So how does one determine what a bottle tastes like just by reading the label?
1) The majority of American Chardonnay (and Australia) goes through oak aging and more MLF. The creamy, buttery style of Chardonnay originated in the U.S. so know right off the top that if it’s an American Chardonnay – this is what you’re purchasing a lot of the time.
While the levels of MLF and the length of time a wine has been aged in oak can vary, American Chardonnay will almost always have a hint of these because it is what the American public demands most of the time. It is what U.S. Chardonnay is known for.
This is considered a “New World” style of making Chardonnay wine.
* If you’re looking for a more tropical flavored Chardonnay, try an Australian bottle.
2) If it is French or from any other European nation such as Italy or Spain, it is going to have been made with un-oaked methods such as steel or cement tanks OR using a more neutral oak barrel that doesn’t impart much flavor into the wine. That means little to zero vanilla and toastiness.
They also only use MLF just enough to soften the acids in the wine to convert the sugars and that’s the extent of it. So there’s not a whole lot of butter going on either. (The buttery flavor in Chardonnay comes from the extra MLF and not the oak.)
This is referred to as an “Old World” style of making Chardonnay wine.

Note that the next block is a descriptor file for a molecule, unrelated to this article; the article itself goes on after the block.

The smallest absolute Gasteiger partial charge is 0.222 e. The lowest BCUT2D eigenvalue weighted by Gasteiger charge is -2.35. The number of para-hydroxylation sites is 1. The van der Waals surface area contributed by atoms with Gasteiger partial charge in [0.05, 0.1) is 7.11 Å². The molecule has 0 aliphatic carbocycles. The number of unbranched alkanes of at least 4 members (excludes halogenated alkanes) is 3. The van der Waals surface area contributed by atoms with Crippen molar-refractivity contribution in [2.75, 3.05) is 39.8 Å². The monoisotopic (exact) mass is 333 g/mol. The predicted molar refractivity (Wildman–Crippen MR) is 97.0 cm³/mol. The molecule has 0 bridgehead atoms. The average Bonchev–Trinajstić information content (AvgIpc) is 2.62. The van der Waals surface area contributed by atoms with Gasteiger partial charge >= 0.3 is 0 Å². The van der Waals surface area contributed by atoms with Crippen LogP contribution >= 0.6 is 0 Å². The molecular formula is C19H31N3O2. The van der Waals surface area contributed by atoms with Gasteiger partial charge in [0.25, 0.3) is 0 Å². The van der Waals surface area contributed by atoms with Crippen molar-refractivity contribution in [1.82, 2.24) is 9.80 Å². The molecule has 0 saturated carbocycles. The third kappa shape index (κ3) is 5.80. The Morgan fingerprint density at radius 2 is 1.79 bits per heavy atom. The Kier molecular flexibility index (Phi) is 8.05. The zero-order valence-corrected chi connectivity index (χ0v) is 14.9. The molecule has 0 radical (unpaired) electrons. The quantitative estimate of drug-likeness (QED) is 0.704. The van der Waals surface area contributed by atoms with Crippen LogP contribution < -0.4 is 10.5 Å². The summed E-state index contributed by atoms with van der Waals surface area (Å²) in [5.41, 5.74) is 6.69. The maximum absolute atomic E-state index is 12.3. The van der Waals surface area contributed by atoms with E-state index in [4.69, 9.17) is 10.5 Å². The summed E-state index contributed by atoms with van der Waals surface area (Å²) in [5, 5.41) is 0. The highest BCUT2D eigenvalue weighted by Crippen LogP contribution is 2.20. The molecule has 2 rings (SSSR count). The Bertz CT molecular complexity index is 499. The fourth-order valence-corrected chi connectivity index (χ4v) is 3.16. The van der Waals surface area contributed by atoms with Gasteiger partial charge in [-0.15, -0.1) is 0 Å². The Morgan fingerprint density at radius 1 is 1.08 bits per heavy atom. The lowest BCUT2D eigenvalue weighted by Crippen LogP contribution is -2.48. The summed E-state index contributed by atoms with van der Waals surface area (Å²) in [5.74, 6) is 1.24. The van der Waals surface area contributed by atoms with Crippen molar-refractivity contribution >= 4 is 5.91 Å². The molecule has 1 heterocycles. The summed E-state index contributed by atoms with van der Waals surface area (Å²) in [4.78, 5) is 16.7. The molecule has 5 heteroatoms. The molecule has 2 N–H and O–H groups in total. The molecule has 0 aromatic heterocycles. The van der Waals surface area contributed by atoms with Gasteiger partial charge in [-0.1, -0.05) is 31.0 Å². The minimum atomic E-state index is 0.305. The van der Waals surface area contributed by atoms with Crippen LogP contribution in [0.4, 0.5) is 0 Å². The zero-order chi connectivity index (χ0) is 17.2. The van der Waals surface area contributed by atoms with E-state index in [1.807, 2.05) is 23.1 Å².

Even though certain wineries in Europe DO oak age their Chardonnay for a bit of toastiness, it’s not going to be near the extent of an American or Australian version. It will be more subtle in order to stay true to the refreshing, crispy nature of Chardonnay.
Although Americans go bonkers over the intensely flavored, buttery style of Chardonnay, the taste of steel-tank aged Chardonnay has been gaining momentum over the past 20 years. More and more American wineries are creating an un-oaked Chardonnay as well as wineries in Australia. While these are still the minority in the U.S., they can be found if you look for them in your local wine shop.
Looking for more clues on the front and back label:
If the bottle doesn’t clearly say “steel tank” or “cement” aged on the back, then look for these other keywords:
• No oak
• ‘Sans chêne’ (France)
• ‘Acero’ (Spain)
So as it turns out, this is why I have not liked the majority of Chardonnay I have tried in previous years. I have been burning through bottles of strong, buttery, oaky American Chard for years never understanding why I couldn’t love it. Who knew?! Apparently when it comes to whites I am steel tank kinda’ girl – hence my obsession with dry Riesling. 😉
I have created another one of my little cheat sheets for you to download as a PDF if you want to bring it with you to your next Chardonnay shopping excursion. Just click the image below and print that baby out!
Fun Fact: Steel tanked white wines are generally less expensive than oak aged wines because of the ridiculous cost of oak barrles (up to $1000+ per barrel which have to be replaced every 3-5 years or so). Wineries save a ton of money on using steel tanks instead. So not only do you get a cheaper bottle of wine but you also get the purest expression of the grape. 🙂